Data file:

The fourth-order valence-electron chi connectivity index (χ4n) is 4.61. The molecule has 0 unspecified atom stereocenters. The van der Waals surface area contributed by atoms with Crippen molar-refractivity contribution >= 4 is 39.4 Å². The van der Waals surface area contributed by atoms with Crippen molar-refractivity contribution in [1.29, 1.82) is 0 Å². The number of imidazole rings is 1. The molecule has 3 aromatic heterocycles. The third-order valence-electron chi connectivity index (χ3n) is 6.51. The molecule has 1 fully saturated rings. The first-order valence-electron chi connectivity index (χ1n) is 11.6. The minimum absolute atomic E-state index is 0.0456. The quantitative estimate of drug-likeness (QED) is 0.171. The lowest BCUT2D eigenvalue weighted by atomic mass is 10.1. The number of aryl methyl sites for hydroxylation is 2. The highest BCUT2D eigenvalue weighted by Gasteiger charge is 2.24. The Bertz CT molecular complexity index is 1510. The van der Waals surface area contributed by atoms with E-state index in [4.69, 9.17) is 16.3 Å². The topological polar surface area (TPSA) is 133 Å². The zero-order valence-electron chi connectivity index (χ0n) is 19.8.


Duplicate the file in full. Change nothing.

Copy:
The fourth-order valence-electron chi connectivity index (χ4n) is 4.61. The molecule has 0 unspecified atom stereocenters. The van der Waals surface area contributed by atoms with Crippen molar-refractivity contribution >= 4 is 39.4 Å². The van der Waals surface area contributed by atoms with Crippen molar-refractivity contribution in [1.29, 1.82) is 0 Å². The number of imidazole rings is 1. The molecule has 3 aromatic heterocycles. The third-order valence-electron chi connectivity index (χ3n) is 6.51. The molecule has 1 fully saturated rings. The first-order valence-electron chi connectivity index (χ1n) is 11.6. The minimum absolute atomic E-state index is 0.0456. The quantitative estimate of drug-likeness (QED) is 0.171. The lowest BCUT2D eigenvalue weighted by atomic mass is 10.1. The number of aryl methyl sites for hydroxylation is 2. The highest BCUT2D eigenvalue weighted by Gasteiger charge is 2.24. The Bertz CT molecular complexity index is 1510. The van der Waals surface area contributed by atoms with E-state index in [4.69, 9.17) is 16.3 Å². The topological polar surface area (TPSA) is 133 Å². The zero-order valence-electron chi connectivity index (χ0n) is 19.8.